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Bread Question(s)

BurntRawBurntRaw Posts: 565
edited 2:34AM in EggHead Forum
There has been a lot of post about bread as of late so I decided to give it shot last night.[p]Got some frozen dough and, following the directions on the package, greased a loaf pan (glass in this case) cover with plastic wrap, and let rise for 6 hours at room temp.[p]Placed in the egg at 350 and "baked" for 25 min. It stuck to the bottom of the loaf pan, but other then that was pretty good.[p]The questions: To use a loaf pan or not, and what is the difference (a lot of the bread photos show just the loaf on the stone)? Is 25 min at 350 about right? And finally, how do you know when bread is actually done (I went by color and firmness)?[p]Thanks


  • AZRPAZRP Posts: 10,116
    You can tell with an instant read thermometer. 200-205 degrees works for me, but at my elevation water boils at 207. You want it to be a couple degrees below boiling temp. -RP

  • BurntRaw,
    You can also thump the bottom of the loaf. If it sounds hollow it is done. AZ

  • BurntRaw,
    It's a matter of preference as to how you bake bread on the egg. If I'm making a loaf for sandwiches, I'd bake it in the pan. I make a lot of bagettes on the egg and use a bagette pan for that. If you want a lot of crisp crust, then sprinkle your stone with cornmeal and bake it free form on the stone. I also bake small loafs in stoneware crocks on the egg and have friends that bake in flower pots. Any way you do it, it's going to be far better than the plasstic wrapped store variety.
  • 12nov06-016.jpg
    <p />BurntRaw,
    about 23 minutes at 400 degrees is what's been good to me for risen, frozen bread dough...
    what did you grease the pan with? i use pam or grill spray on china and foil pans and it ain't stuck yet! heheh...
    the problem with putting the risen dough on the pizza stone is the loaf always drops when i transfer from the rising vessel to the stone. so it really depends on how dense you want the bread to be. want a full, tall, airy loaf? leave it in the pan. want a cool looking denser bread for maybe a giant chicken or turkey sandwich? transfer to pizza stone with a heavy sprinkle of corn meal (or it'll stick badly!)[p]want some amazing and easy to make beer bread mixes? order from tastefully simple... these great loafs take about 70 minutes at 375, but dang they are good (see photo above)! i take em out of the pan and flip em over on direct for about 5 minutes to get the grid marks cause it just wasn't photo worthy without it...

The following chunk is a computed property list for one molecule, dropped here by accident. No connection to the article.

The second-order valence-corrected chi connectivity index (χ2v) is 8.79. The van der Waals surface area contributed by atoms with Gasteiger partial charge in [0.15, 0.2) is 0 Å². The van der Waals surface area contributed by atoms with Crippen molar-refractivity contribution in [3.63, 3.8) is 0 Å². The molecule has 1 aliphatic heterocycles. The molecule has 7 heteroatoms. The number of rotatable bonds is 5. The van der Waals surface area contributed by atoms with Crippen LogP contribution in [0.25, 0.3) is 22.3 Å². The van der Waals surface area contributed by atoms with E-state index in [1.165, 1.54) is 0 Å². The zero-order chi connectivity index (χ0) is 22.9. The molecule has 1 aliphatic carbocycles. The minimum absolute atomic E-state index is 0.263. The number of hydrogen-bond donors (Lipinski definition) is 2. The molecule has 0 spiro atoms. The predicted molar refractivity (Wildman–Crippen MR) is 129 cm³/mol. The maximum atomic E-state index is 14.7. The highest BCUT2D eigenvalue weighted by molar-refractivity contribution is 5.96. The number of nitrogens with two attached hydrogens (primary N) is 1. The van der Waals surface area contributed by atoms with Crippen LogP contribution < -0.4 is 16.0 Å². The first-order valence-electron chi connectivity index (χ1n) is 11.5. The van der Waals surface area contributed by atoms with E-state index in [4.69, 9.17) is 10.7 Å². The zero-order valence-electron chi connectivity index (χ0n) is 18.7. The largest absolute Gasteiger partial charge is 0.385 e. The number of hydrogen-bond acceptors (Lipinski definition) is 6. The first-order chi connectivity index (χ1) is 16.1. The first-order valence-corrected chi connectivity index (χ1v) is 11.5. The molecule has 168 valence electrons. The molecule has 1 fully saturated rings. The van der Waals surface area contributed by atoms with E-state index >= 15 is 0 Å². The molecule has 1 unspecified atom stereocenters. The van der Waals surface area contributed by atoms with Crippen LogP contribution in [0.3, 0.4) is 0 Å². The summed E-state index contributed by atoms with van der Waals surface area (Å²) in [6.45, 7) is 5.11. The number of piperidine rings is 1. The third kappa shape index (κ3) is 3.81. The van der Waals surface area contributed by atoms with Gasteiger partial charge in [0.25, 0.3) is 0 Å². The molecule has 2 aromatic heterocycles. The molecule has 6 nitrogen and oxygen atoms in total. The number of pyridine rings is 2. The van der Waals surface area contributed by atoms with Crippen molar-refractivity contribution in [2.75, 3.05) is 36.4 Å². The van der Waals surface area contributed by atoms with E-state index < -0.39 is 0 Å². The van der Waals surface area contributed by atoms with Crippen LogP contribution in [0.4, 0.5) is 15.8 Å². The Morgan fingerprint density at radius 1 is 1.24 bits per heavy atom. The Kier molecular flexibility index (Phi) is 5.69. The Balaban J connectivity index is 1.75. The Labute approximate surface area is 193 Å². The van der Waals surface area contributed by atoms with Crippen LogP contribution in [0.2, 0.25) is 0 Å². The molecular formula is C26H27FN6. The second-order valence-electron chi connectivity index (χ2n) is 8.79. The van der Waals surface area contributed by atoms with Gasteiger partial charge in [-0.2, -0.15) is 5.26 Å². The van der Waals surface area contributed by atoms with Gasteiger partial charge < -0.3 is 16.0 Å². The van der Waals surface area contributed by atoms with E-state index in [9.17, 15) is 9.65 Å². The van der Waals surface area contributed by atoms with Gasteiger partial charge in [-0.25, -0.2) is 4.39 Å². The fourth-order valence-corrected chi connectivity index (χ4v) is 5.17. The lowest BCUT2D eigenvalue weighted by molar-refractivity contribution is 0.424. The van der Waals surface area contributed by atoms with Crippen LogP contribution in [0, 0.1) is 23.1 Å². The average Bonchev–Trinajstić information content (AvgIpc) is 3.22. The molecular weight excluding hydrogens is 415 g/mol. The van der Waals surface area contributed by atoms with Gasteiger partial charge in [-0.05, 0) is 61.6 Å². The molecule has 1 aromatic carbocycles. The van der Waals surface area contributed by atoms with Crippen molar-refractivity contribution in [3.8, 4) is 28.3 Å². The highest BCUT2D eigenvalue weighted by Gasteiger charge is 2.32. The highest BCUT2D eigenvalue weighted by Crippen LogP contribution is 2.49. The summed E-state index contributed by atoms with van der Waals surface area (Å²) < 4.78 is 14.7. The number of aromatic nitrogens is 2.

• AZRPAZRP Posts: 10,116
    Rick's Tropical Delight,
    I put a piece of parchment paper on my pizza peel and let the loaf rise on it. That way it slides onto the stone with very little disturbance. -RP

  • 20-21oct06-073.jpg
    <p />AZRP,
    yeah, i've read about that method on here...
    you bake with the paper underneath, right?
    and a box of parchment and a peel are on the list...
    martha needs a present every week![p]i still kinda like the different kinds of loafs, in pan or on transfer to stone. how do you make a denser bread from the same loaf of frozen bread dough? heck, i'm still new to this, but i'm learning as fast as i can![p]the above loaf was baked at 400 for 23 in a foil loaf pan. it rose in the pam sprayed foil pan all day.

  • AZRPAZRP Posts: 10,116
    Rick's Tropical Delight,
    BBQing and grilling is childs play compared to baking. Breadmaking is truly rocket science as far as I'm concerned. Getting consistant results is the difficult part. I tried a beer bread after one of your posts last week. It was 3 cups AP flour, 3 Tbs sugar, and a room temp bottle of corona. Simple but really good. Wife and daughter loved it. -RP

  • AZRP,
    rocket science? naaaaaa, just a good helping of good old fashion common sense, mon! i've never made a loaf that wasn't special in it's own way and they've all been totally edible![p]hey mon! you made beer bread! that's good to hear! it's great for amazing your friends... just grab their beer and pour it in a bowl and make some bread! heheh[p]

  • AZRPAZRP Posts: 10,116
    Rick's Tropical Delight,
    Everything I have made breadwise has been good, the hard part is making it the same thing taste the same each time. BTW, the bread guru here is Old Dave, he does some amazing baking. -RP

  • EdFEdF Posts: 121

    Our new bread-making bible is this one. We bought it a few weeks ago, and our bread-making has hit new levels. We actually did one batch where we cooked a couple of the loaves in the oven with a stone, steam etc and one in the egg. I hate to say it, but we could barely tell the difference between the two that were shaped as rounds. The egg version was a little darker, and both were scrumptious. Unfortunately, I don't have a reasonable digicam, or I would have put them up with a "guess which is which" contest.

    - Ed
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